When you see something that is not right, not fair, find a way to get in the way and cause trouble. Congressman John Lewis
JUSTICE BUILDING BLOG
Friday, April 29, 2011
3RD DCA LUNCHEON
Thursday, April 28, 2011
THE DREADED "P" WORD
Wednesday, April 27, 2011
WE'VE STRUCK GOLD
IZZY REYES TO RETIRE NEXT MONTH
Monday, April 25, 2011
EXODUS CHAPTER III
A VERY WORTHY CAUSE
Thursday, April 21, 2011
Wednesday, April 20, 2011
EXODUS CHAPTER II
Date: Apr 20, 2011 7:11 AM
Subject: Parking on lot 26
To: "Sabrina Puglisi" "Jude M. Faccidomo"
Cc: "Soto, Bertila" , "Garcia, Amy"
Thank you for your recent e-mails on the parking situation in lot 26.
Yesterday, Judge Soto the AOC, Court liaison and I met with the City of Miami at which time a plan was put into place that would involve the movement of 40 law enforcement officers from lot 26 to lot 18.
It may take a short period of time to implement this transition but it is hoped that this will free up spots in lot 26 for the paying customers.
Thanks for your patience as the court is attempting to facilitate a resolution to the problem. The City of Miami is committed to solving this situation as well .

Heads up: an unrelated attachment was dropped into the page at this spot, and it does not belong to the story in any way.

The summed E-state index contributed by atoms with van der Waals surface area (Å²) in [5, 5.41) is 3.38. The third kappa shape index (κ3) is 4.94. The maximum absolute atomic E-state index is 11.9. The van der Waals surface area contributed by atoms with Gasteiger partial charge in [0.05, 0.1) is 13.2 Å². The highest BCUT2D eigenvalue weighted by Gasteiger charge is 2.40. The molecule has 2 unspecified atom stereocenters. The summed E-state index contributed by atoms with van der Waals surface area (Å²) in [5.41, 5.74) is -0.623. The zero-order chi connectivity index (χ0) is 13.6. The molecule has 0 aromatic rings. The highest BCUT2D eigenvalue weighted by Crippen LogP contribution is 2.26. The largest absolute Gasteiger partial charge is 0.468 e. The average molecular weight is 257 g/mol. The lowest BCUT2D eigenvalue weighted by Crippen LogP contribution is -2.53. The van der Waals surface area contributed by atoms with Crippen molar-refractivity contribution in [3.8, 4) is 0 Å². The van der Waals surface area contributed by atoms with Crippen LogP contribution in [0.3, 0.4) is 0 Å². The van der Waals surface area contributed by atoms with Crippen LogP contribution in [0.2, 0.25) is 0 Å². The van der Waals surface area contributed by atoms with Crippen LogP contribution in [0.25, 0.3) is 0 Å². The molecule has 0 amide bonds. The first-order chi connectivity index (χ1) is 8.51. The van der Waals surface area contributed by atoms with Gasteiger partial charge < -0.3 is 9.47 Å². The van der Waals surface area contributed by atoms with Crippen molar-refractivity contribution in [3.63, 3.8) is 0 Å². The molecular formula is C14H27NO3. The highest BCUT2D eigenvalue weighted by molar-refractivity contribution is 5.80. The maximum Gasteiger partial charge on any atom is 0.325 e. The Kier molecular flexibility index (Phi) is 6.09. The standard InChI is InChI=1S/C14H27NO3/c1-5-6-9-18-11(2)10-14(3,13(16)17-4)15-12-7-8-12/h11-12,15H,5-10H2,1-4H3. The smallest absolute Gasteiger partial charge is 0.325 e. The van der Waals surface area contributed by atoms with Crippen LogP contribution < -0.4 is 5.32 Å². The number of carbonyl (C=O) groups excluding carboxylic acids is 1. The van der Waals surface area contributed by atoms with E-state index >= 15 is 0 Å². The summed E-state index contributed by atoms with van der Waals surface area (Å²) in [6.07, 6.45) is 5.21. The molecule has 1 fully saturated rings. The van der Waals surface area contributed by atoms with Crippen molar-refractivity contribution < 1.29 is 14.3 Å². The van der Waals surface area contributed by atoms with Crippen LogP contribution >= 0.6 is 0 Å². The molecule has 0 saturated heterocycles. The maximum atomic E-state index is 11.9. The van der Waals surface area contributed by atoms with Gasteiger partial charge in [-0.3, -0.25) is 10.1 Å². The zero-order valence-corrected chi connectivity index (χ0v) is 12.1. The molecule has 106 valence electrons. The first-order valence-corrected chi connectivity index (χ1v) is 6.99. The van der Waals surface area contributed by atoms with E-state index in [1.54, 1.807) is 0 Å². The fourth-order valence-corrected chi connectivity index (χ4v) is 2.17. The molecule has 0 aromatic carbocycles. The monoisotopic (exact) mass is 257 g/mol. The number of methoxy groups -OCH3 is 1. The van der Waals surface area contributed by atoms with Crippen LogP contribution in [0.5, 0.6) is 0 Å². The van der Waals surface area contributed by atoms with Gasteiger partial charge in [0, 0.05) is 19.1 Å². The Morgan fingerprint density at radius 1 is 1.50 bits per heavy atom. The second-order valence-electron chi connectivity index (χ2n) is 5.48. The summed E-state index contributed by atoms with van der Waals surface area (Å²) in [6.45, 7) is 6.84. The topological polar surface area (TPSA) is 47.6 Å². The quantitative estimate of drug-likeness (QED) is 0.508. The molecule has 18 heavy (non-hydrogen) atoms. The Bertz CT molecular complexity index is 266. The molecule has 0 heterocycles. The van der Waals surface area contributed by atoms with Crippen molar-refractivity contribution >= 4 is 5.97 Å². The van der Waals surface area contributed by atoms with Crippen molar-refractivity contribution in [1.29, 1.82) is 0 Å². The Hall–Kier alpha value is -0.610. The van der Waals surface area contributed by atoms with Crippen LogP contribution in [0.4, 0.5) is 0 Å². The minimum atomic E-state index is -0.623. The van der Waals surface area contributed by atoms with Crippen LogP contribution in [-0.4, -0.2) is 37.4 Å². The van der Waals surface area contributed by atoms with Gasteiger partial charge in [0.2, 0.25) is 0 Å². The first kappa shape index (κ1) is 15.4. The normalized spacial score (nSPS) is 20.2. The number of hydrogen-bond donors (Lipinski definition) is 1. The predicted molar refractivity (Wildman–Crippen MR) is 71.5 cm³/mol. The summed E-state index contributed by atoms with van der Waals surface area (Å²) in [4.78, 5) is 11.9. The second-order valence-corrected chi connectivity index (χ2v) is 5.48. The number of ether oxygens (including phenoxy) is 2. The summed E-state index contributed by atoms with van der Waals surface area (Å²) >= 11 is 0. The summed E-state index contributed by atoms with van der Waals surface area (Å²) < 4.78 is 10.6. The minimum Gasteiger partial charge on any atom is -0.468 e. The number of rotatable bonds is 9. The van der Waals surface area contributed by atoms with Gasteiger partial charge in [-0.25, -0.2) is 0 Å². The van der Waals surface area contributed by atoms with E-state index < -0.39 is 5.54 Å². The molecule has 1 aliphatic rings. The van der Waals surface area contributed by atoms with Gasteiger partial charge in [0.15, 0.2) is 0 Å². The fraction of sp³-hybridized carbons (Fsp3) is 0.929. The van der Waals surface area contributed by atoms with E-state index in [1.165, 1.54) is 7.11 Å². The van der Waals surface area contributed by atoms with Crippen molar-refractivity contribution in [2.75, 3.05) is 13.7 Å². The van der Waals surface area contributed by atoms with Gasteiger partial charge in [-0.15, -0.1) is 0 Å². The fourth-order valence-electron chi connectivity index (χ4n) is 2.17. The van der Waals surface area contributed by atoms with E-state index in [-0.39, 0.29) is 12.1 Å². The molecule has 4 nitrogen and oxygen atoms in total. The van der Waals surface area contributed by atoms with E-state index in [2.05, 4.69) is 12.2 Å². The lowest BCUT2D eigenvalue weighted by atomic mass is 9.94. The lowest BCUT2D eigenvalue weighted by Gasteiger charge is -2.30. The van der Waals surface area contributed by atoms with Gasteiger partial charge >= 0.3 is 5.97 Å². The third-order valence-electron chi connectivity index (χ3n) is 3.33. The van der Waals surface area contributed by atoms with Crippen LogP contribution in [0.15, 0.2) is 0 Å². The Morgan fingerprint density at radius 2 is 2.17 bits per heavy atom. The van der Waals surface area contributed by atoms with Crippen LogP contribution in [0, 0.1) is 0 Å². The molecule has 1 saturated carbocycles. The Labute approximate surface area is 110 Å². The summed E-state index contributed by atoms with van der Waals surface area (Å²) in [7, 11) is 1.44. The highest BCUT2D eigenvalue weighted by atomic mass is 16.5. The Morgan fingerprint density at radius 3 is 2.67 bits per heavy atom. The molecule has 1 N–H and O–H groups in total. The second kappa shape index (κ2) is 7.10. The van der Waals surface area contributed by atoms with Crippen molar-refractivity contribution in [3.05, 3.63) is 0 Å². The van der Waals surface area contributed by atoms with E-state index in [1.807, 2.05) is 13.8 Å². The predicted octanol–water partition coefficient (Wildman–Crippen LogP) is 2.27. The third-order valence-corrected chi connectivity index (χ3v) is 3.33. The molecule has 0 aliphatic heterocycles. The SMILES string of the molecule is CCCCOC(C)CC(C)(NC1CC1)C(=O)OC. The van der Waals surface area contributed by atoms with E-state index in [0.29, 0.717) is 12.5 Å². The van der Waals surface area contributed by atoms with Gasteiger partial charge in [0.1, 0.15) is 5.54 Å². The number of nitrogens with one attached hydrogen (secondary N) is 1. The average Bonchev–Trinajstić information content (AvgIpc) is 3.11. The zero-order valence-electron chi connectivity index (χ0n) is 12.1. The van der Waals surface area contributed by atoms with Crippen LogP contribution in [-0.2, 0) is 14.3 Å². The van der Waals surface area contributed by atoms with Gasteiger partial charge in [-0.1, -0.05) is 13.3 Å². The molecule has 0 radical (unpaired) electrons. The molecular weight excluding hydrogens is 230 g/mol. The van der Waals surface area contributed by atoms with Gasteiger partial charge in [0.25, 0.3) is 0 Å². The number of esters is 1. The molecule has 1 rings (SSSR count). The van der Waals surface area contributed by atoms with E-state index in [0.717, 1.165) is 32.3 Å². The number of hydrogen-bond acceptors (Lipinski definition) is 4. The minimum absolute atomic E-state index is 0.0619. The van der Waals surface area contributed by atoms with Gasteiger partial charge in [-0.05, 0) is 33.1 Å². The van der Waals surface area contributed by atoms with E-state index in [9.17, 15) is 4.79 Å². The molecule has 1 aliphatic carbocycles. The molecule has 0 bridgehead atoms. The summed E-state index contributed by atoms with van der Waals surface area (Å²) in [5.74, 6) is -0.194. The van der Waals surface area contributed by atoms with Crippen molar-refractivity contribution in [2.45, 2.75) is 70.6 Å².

Tuesday, April 19, 2011
Not to beat a dead horse, but would someone please remind me why I am subsidizing parking for police officers to my own detriment?
Monday, April 18, 2011
Friday, April 15, 2011
SPEAKING OF PERJURY
Wednesday, April 13, 2011
A WELL FED JUDICIARY
Tuesday, April 12, 2011
LOTS OF NEW JUDGES, and more on the way .......
Congratulations to Judge Lisa Walsh. On Monday, Governor Rick Scott elevated her to the Circuit Court to fill the seat left vacant with the death of Judge Pineiro. Judge Walsh has big shoes to fill, but those that know Lisa have all the confidence in the world that she will get the job done and do it fairly and with respect, to the litigants and the attorneys, from both sides, just like Rob would have wanted and expected!!!
Judge Walsh joins Judge Victoria Brennan who last week was appointed by the Governor to replace Judge Kevin Emas. If you were keeping score, the six names that the Governor was choosing from included: Judges Brennan, Figarola, Hague, Walsh and White-Labora, and attorney Michael Hanzman.
Meanwhile, with the passing of Judge Gross, the JNC recently sent up six more names. Those names are: Judges Brennan, Walsh and White-Labora, along with private attorneys Miguel de la O, Michael Hanzman, and Richard Hersch. Keep your scorecards out as that means two of the six names before the Governor have now been eliminated from the short list. So, your next Circuit Court Judge will be either Judge White Labora or one of the three attorneys, de la O, Hanzman or Hersch.
County Court .....
Last week Governor Scott appointed ASA Fleur Lobree to the open seat of Judge Bloom. On the same date that Lobree was being named a Judge, the JNC sent five more names up to the Governor to replace Judge Gayles’ open County Court seat. Those names are: Tanya Brinkley, Dawn Denaro, John Goran, Steven Lieberman, and Gordon Murray.